willow/mulefat scrub along much of its length. The tributary and much
of the downstream portion of Aliso Creek were dry when the second
round of sampling was conducted in August.
RESPONSE AND CLEAN-UP STRATEGIES
When the spill was initially discovered, most of the clean-up efforts
focused on control of the source - the oil pooled around the separator
and the contaminated soil. Because additional rains were anticipated,
the contaminated soil was covered with plastic in an attempt to
minimize further run-off (Photo 2). Coffer dams were placed at two
sites below the spill to collect product so that it could be removed
by vacuum truck.
Once the pooled oil and the contaminated soils underneath had been
removed, efforts focussed on clean-up of the impacted stream course.
Hand crews were employed to remove oiled vegetation and debris, and
pooled oil from the stream course. The decision was made by EPA not
to excavate contaminated soils from the hillside below the spill site.
A semi-permanent mortar dam was constructed in the tributary just
below the site to allow for pooling of water in the creek and removal
of any floating product which may have been carried from the
contaminated soils by subsequent rain events. The Service was
concerned that this structure would not be properly maintained and
pooled oil would become a hazard to wildlife. The California
Department of Oil and Gas, after discussions with EPA, subsequently
agreed to take the responsibility for maintenance of the dam.
PRELIMINARY IDENTIFICATION OF PATHWAYS OF EXPOSURE
PROPERTIES OF THE OIL
The spilled oil was locally produced crude oil from a separator
operation. Samples analyzed by the Fish and Wildlife Water Pollution
Control Laboratory of the CDFG identified material collected from the
tributary and Aliso Creek as being consistent with that collected from
the separator operation.
PATHWAYS OF EXPOSURE
The oil flowed from the site of the spill into the unnamed tributary
and on into Aliso Creek. Approximately three to four miles of stream
were oiled as a result of the spill. Smaller amounts of oil may have
traveled into the Santa Ana River before the coffer dams were
constructed. Standing product was found in pockets on the surface of
the tributary and Aliso Creek. This material remained in the creek
for up to 17 days when hand crews completed their work.
Food Chain Exposure
Fish and aquatic invertebrates were found within the oiled portion of
the stream course. Contaminated fish and invertebrates in this stream
system could be consumed by southwestern pond turtles and bird species
known from the area such as snowy egrets (Egretta thula), green herons
(Butorides striatus) and possibly great blue herons (Ardea herodias).
While specific surveys were not conducted in response to the spill
event, surveys had previously been conducted for the southwestern pond
turtle in Aliso Creek.
NATURAL RESOURCES POTENTIALLY AT RISK
GENERAL SITE DESCRIPTION
The tributary portion of the spill course is a narrow stream that is
steep and rocky in places. In several places the banks were quite
steep, with no vegetation occurring at water level. In areas where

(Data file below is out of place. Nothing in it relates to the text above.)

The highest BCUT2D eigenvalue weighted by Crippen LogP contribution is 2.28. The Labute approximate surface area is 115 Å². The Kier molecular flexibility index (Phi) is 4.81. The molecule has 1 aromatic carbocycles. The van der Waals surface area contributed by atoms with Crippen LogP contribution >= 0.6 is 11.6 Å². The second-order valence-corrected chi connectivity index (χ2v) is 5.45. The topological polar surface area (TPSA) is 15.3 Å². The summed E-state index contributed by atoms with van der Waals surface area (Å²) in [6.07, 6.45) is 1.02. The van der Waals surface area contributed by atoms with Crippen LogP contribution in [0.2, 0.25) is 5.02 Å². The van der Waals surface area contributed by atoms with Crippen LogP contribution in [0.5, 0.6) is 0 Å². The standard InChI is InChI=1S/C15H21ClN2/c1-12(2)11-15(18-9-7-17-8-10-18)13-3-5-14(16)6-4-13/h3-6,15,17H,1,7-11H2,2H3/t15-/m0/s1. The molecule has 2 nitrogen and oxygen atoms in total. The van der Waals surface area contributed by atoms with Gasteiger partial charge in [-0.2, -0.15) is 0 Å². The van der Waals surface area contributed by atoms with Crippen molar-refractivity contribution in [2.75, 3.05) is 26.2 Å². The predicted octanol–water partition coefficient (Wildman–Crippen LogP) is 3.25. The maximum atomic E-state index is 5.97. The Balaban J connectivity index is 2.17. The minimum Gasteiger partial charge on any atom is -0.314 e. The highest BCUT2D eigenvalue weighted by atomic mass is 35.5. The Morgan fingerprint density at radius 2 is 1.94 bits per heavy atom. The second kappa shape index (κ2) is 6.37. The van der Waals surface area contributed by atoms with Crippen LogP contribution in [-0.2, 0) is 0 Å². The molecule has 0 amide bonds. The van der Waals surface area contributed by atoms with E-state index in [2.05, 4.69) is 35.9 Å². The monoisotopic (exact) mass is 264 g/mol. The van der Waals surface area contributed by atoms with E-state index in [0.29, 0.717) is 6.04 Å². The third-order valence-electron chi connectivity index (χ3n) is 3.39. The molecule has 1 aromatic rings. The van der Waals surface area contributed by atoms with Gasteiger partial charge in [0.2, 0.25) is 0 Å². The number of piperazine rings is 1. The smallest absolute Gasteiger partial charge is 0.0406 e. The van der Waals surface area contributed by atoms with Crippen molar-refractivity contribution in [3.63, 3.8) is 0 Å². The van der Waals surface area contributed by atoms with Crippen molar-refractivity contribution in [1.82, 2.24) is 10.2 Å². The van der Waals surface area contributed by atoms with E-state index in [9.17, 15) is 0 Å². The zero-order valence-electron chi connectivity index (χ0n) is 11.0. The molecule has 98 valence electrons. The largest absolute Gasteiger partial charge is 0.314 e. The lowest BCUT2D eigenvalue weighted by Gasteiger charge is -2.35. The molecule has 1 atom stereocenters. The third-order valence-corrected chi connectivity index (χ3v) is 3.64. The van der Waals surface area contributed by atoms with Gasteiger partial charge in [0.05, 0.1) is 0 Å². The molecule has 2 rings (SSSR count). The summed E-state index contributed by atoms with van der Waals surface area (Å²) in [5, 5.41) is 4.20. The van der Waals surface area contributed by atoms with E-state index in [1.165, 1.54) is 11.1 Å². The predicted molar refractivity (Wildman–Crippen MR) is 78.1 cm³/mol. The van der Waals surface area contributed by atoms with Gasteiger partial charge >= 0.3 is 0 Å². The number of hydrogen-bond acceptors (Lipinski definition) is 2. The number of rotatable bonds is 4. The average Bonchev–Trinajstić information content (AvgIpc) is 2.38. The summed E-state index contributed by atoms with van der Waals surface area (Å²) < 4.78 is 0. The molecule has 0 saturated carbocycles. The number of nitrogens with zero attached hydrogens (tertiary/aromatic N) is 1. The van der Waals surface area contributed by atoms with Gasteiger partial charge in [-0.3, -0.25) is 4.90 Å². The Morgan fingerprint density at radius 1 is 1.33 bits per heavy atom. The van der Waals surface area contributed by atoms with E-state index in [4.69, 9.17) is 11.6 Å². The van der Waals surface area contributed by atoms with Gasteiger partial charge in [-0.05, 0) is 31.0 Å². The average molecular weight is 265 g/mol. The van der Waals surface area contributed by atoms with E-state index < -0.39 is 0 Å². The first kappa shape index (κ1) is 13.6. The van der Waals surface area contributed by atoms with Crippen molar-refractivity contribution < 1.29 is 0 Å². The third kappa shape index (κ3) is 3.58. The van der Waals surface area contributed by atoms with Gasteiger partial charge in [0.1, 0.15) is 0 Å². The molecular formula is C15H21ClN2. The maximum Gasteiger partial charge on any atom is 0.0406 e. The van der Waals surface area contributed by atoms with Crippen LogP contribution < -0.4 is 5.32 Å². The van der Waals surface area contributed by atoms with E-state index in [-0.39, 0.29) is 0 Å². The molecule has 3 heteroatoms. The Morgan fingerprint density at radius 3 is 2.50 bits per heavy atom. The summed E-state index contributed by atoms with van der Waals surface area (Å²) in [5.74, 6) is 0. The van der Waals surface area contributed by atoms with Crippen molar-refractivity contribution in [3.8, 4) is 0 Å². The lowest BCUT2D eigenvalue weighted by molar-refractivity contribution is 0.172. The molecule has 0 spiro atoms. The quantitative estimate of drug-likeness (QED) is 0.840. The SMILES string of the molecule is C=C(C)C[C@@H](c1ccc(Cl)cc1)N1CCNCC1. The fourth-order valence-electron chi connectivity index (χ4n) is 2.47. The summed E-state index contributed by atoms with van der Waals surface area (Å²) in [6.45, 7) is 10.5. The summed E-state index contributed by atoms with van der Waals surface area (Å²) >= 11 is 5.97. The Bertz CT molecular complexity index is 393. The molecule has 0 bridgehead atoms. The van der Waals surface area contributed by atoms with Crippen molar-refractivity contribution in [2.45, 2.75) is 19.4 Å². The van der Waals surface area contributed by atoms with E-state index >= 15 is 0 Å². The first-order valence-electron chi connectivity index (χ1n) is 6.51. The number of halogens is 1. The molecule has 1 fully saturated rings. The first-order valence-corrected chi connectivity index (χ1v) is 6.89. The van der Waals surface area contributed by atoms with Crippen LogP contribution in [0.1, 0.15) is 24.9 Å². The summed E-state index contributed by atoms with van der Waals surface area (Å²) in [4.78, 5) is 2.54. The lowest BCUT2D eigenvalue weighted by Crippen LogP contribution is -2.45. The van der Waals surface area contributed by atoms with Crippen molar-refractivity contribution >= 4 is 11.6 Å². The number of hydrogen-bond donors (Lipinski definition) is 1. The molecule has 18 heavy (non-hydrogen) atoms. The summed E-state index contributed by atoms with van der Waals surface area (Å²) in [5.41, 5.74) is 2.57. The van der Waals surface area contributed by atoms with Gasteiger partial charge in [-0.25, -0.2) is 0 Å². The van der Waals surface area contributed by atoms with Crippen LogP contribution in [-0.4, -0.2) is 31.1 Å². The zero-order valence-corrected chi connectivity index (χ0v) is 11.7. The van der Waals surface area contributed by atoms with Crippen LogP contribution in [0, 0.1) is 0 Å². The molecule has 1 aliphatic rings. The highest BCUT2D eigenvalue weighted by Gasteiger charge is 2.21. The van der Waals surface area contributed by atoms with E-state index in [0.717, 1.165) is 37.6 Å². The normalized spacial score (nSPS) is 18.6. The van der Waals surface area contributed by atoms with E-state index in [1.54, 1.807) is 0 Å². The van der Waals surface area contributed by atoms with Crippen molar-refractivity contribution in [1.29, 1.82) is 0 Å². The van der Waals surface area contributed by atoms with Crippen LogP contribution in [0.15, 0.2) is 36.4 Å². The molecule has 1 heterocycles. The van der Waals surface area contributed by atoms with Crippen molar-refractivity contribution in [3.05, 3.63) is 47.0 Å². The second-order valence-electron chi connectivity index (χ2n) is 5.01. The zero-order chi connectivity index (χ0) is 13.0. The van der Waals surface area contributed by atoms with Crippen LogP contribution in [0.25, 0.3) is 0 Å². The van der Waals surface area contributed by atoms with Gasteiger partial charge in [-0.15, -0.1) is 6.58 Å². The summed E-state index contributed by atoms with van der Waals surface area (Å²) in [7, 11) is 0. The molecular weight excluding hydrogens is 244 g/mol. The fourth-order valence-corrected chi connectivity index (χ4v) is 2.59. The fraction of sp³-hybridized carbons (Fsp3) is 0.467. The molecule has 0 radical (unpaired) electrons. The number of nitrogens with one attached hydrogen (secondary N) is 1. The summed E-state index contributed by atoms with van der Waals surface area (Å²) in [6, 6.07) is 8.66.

the stream course was wider, dense vegetation occurred up to the
stream channel. This is an intermittent stream, and during most
months of the year there is no flow. However, after rainstorms the
flow in this stream course can be quite strong. This was evidenced by
the damage to the coffer dam in the tributary that occurred as a
result of a rainstorm following the initial response to the spill.
Aliso Creek is a larger stream than the tributary and includes
portions which are supplied by underground springs and thus have water
year-round. Most of the portion in which the spill occurred dried up
during the summer months. Much of this area is comprised of a wide
riparian zone with a meandering stream course. It is located at the
base of a wider valley than the tributary, and the portion of its
length within the park does not include narrow, rocky stretches.
The vegetation along both the tributary and Aliso Creek is dominated
by riparian species such as willows and mulefat. Cottonwoods (Populus
sp.) occur sporadically along both stream courses, although they are
more frequent along Aliso Creek. In places the tributary was
surrounded by a dense cover of poison oak. Surrounding vegetation is
dominated by annual grassland with patches of coastal sage scrub.
No oiled birds were located in the course of responding to the spill.
However, several species are known to use the area including possible
use by the federally endangered least Bell s vireo (Vireo bellii
pusillus). A large population of the least Bell s vireo occurs in
Prado Basin in close proximity to Chino Hills State Park. It is
possible that this species uses riparian vegetation along these stream
courses, but no breeding has been documented in the park. Other
species which may occur in the area include: house wren (Troglodytes
aedon), song sparrow (Melospiza melodia), common yellowthroat
(Geothlypis trichas), red-shouldered hawk (Buteo lineatus), red-tailed
hawk (Buteo jamaicensis), and black-shouldered kite (Elanus leucurus).
No oiled mammals were found in the course of response to the spill.
Some mammal species which may occur there include: mountain lion
(Felis concolor), bobcat (Felis rufus), coyote (Canis latrans), mule